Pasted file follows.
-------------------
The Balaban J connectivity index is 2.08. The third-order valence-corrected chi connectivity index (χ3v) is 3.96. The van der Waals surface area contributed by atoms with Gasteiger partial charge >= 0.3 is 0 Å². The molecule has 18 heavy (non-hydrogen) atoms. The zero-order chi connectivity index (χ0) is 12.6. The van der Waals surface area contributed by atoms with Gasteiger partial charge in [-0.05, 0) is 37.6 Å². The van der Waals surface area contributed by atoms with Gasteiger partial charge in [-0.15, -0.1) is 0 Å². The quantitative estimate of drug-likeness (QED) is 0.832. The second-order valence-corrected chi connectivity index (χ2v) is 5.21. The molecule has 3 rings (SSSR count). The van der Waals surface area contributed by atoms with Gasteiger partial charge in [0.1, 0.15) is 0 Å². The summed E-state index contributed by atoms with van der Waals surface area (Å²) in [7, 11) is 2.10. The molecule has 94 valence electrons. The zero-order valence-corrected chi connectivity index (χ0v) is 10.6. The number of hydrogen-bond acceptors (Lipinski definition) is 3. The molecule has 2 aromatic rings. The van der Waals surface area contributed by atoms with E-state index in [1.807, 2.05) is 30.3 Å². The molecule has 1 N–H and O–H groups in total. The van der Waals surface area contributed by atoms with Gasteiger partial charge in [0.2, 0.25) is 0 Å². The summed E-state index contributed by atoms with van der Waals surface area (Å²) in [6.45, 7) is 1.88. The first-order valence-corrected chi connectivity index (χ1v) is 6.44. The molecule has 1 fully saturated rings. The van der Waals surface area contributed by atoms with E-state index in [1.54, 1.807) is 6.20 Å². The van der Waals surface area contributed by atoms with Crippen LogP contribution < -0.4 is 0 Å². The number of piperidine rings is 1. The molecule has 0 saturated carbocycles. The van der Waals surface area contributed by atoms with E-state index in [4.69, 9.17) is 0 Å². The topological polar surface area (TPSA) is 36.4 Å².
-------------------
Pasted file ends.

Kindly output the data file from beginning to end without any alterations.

The Balaban J connectivity index is 2.08. The third-order valence-corrected chi connectivity index (χ3v) is 3.96. The van der Waals surface area contributed by atoms with Gasteiger partial charge >= 0.3 is 0 Å². The molecule has 18 heavy (non-hydrogen) atoms. The zero-order chi connectivity index (χ0) is 12.6. The van der Waals surface area contributed by atoms with Gasteiger partial charge in [-0.05, 0) is 37.6 Å². The van der Waals surface area contributed by atoms with Gasteiger partial charge in [-0.15, -0.1) is 0 Å². The quantitative estimate of drug-likeness (QED) is 0.832. The second-order valence-corrected chi connectivity index (χ2v) is 5.21. The molecule has 3 rings (SSSR count). The van der Waals surface area contributed by atoms with Gasteiger partial charge in [0.1, 0.15) is 0 Å². The summed E-state index contributed by atoms with van der Waals surface area (Å²) in [7, 11) is 2.10. The molecule has 94 valence electrons. The zero-order valence-corrected chi connectivity index (χ0v) is 10.6. The number of hydrogen-bond acceptors (Lipinski definition) is 3. The molecule has 2 aromatic rings. The van der Waals surface area contributed by atoms with E-state index in [1.807, 2.05) is 30.3 Å². The molecule has 1 N–H and O–H groups in total. The van der Waals surface area contributed by atoms with Gasteiger partial charge in [0.2, 0.25) is 0 Å². The summed E-state index contributed by atoms with van der Waals surface area (Å²) in [6.45, 7) is 1.88. The first-order valence-corrected chi connectivity index (χ1v) is 6.44. The molecule has 1 fully saturated rings. The van der Waals surface area contributed by atoms with E-state index in [1.54, 1.807) is 6.20 Å². The van der Waals surface area contributed by atoms with Crippen LogP contribution < -0.4 is 0 Å². The number of piperidine rings is 1. The molecule has 0 saturated carbocycles. The van der Waals surface area contributed by atoms with E-state index in [4.69, 9.17) is 0 Å². The topological polar surface area (TPSA) is 36.4 Å².